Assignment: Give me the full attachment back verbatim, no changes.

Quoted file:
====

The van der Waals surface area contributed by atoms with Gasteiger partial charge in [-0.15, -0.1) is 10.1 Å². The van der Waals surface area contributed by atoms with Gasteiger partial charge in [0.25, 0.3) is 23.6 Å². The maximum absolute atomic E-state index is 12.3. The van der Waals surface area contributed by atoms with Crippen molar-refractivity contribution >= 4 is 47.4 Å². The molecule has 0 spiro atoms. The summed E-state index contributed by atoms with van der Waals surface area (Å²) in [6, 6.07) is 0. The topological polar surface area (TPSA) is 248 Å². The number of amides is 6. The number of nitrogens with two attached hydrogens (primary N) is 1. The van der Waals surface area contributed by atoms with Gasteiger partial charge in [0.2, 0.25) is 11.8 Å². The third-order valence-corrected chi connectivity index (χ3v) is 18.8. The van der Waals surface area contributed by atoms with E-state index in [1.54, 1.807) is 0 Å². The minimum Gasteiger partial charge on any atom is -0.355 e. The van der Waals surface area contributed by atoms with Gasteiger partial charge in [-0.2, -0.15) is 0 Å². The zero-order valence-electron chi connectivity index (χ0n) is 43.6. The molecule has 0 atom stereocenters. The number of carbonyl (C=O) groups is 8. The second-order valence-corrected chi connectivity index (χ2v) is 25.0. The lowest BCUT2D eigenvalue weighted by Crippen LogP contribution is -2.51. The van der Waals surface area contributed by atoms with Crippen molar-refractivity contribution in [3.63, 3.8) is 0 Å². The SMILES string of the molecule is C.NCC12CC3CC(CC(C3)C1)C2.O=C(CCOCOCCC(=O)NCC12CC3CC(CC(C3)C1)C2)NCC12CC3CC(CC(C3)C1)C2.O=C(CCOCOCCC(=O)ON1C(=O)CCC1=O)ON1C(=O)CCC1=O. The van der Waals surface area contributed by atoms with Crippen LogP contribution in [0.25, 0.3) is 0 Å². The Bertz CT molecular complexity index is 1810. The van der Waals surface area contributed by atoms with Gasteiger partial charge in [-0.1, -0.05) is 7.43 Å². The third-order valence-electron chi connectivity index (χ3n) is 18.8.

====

The van der Waals surface area contributed by atoms with Gasteiger partial charge in [-0.15, -0.1) is 10.1 Å². The van der Waals surface area contributed by atoms with Gasteiger partial charge in [0.25, 0.3) is 23.6 Å². The maximum absolute atomic E-state index is 12.3. The van der Waals surface area contributed by atoms with Crippen molar-refractivity contribution >= 4 is 47.4 Å². The molecule has 0 spiro atoms. The summed E-state index contributed by atoms with van der Waals surface area (Å²) in [6, 6.07) is 0. The topological polar surface area (TPSA) is 248 Å². The number of amides is 6. The number of nitrogens with two attached hydrogens (primary N) is 1. The van der Waals surface area contributed by atoms with Gasteiger partial charge in [0.2, 0.25) is 11.8 Å². The third-order valence-corrected chi connectivity index (χ3v) is 18.8. The van der Waals surface area contributed by atoms with E-state index in [1.54, 1.807) is 0 Å². The minimum Gasteiger partial charge on any atom is -0.355 e. The van der Waals surface area contributed by atoms with Gasteiger partial charge in [-0.2, -0.15) is 0 Å². The zero-order valence-electron chi connectivity index (χ0n) is 43.6. The molecule has 0 atom stereocenters. The number of carbonyl (C=O) groups is 8. The second-order valence-corrected chi connectivity index (χ2v) is 25.0. The lowest BCUT2D eigenvalue weighted by Crippen LogP contribution is -2.51. The van der Waals surface area contributed by atoms with Crippen molar-refractivity contribution in [3.63, 3.8) is 0 Å². The SMILES string of the molecule is C.NCC12CC3CC(CC(C3)C1)C2.O=C(CCOCOCCC(=O)NCC12CC3CC(CC(C3)C1)C2)NCC12CC3CC(CC(C3)C1)C2.O=C(CCOCOCCC(=O)ON1C(=O)CCC1=O)ON1C(=O)CCC1=O. The van der Waals surface area contributed by atoms with Crippen LogP contribution in [0.25, 0.3) is 0 Å². The Bertz CT molecular complexity index is 1810. The van der Waals surface area contributed by atoms with Gasteiger partial charge in [-0.1, -0.05) is 7.43 Å². The third-order valence-electron chi connectivity index (χ3n) is 18.8.